• 3 Appellant next argues that he was improperly convicted of both unlawful possession of a controlled substance and theft because both offenses were the result of the same physical act. He therefore requests that his theft conviction be vacated. This we refuse to do. As the State properly notes, theft is not a lesser-included offense of unlawful possession, because the former involves the intent to permanently deprive which is an element not required of the latter. (Ill. Rev. Stat. 1977, ch. 38, par. 16-1(a)(1); Ill. Rev. Stat. 1977, ch. 56 1/2, par. 1402(b). See Ill. Rev. Stat. 1977, ch. 38, par. 2-9(a).) Therefore, under the guidelines established in People v. King (1977), 66 Ill.2d 551, 566, 363 N.E.2d 838, cert. denied (1977), 434 U.S. 894, 54 L.Ed.2d 181, 98 S.Ct. 273, the convictions with concurrent sentences could be entered since multiple offenses arose from a series of closely related acts but which offenses were not included within each other.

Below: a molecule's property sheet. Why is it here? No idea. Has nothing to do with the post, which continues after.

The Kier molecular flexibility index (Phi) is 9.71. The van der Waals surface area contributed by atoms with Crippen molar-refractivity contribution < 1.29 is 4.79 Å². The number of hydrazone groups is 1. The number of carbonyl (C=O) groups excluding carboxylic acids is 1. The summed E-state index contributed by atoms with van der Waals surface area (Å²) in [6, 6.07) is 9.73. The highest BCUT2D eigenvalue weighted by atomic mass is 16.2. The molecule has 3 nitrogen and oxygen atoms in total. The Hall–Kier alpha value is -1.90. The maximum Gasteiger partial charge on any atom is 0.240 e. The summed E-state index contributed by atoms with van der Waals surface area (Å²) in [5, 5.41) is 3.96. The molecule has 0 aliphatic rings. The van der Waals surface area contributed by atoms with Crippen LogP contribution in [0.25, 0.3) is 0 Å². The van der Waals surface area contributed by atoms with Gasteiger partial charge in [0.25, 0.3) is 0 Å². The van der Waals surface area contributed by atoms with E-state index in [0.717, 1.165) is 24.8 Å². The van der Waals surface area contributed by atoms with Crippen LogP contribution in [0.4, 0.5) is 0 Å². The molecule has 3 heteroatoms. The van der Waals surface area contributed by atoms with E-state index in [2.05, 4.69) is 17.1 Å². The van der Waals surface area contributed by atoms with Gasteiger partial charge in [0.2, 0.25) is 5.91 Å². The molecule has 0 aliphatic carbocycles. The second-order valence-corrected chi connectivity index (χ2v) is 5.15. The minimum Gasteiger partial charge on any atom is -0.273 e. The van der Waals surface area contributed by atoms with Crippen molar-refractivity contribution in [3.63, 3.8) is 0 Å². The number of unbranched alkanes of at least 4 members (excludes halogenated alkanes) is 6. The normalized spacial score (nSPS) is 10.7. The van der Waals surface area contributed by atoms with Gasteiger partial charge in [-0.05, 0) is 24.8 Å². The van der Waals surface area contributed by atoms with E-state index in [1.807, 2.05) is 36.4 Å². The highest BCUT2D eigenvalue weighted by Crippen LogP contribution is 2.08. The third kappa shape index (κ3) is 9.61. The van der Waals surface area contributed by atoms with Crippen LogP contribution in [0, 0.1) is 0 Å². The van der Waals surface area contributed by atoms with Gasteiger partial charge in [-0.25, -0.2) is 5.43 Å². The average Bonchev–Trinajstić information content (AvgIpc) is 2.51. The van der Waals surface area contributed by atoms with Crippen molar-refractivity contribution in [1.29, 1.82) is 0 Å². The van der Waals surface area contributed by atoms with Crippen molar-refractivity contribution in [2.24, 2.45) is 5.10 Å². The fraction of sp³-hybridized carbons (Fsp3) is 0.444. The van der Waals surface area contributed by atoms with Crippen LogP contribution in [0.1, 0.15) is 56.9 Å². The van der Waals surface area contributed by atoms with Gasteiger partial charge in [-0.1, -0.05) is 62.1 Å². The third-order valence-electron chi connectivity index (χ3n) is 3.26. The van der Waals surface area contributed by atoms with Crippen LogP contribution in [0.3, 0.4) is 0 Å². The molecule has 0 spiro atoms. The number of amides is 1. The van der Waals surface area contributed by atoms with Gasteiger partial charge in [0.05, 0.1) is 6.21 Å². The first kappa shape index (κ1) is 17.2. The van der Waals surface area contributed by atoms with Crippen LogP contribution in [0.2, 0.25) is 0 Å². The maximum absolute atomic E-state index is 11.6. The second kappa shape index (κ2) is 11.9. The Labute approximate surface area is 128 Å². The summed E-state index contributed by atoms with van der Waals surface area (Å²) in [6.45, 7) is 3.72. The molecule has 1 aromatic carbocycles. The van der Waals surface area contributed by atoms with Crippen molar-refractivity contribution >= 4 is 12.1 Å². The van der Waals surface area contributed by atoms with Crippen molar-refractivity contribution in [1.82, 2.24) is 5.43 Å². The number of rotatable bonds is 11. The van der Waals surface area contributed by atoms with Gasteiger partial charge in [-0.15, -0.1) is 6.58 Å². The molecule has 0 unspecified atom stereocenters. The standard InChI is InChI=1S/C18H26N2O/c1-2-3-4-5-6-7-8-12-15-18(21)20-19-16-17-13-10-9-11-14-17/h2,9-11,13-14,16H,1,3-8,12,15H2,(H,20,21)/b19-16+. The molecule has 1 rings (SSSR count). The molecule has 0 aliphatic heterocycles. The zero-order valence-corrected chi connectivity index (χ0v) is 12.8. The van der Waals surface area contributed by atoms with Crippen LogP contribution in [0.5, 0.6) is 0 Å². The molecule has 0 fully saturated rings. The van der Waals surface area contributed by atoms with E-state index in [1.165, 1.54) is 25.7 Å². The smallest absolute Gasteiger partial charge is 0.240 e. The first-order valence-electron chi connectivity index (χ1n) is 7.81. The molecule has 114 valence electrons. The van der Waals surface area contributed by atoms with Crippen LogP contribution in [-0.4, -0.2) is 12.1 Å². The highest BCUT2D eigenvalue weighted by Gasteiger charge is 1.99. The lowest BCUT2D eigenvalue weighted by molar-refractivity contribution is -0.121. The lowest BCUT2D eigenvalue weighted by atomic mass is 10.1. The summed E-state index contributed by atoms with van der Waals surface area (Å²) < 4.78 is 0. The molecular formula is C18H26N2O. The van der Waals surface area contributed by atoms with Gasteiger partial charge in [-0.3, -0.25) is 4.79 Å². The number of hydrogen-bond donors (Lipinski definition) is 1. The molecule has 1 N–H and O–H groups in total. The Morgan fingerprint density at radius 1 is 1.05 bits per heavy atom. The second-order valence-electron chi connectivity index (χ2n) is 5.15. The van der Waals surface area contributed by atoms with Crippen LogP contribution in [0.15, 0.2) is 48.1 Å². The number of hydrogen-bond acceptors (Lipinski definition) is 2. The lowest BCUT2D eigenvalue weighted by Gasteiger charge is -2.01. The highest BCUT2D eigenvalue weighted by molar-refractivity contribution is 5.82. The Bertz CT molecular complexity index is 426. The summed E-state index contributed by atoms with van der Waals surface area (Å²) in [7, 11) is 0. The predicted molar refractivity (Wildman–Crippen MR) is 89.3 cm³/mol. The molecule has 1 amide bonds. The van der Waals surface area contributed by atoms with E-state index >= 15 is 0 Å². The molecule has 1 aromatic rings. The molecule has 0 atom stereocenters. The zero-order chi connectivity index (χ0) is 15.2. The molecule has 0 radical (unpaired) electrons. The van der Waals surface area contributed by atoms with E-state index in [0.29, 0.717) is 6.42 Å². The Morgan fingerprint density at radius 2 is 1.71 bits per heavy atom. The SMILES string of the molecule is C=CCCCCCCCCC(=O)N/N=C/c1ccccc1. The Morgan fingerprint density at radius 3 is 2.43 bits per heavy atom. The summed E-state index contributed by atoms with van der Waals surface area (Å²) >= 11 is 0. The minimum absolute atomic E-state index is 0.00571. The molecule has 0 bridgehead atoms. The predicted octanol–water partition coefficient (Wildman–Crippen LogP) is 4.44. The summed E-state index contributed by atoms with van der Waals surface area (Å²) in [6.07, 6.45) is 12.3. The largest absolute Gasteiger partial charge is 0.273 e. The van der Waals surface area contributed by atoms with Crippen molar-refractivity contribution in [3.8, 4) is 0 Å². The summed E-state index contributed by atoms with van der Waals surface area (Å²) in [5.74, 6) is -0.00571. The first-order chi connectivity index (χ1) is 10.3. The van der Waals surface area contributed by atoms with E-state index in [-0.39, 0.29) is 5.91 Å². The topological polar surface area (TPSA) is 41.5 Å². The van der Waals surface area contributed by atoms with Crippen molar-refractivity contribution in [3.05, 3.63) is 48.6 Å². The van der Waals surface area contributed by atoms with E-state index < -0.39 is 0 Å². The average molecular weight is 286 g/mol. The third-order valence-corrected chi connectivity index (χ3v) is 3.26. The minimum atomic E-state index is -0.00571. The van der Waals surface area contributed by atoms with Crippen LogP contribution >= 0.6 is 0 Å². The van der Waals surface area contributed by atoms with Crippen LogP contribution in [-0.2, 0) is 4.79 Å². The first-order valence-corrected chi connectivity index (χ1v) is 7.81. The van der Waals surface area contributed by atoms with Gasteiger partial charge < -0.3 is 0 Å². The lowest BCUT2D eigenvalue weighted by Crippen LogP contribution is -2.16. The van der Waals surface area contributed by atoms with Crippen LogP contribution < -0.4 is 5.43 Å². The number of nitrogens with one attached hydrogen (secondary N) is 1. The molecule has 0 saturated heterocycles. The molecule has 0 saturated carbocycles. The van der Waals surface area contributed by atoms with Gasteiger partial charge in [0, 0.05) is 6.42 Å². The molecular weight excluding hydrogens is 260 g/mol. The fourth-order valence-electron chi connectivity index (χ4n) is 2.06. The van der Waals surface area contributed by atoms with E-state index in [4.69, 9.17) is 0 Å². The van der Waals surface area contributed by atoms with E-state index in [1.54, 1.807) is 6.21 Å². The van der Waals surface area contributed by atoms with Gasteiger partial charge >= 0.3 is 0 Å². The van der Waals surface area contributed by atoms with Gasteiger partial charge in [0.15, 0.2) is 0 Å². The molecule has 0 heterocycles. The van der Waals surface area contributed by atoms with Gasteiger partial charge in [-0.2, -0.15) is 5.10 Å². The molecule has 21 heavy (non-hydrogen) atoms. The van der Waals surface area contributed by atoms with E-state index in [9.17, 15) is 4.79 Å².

Appellant finally contends that the trial court failed to exercise its discretion in not considering his eligibility for treatment under the Dangerous Drug Abuse Act. (Ill. Rev. Stat. 1977, ch. 91 1/2, par. 120.1 et seq.) Section 10 of the Act provides in pertinent part as follows:

"If a court has reason to believe that an individual convicted of a crime is an addict or the individual states that he is an addict and the court finds that he is eligible to make the election provided for under Section 8, the court may advise him that he may be placed on probation if he elects to submit to treatment and is accepted for treatment by the Department [of Mental Health and ...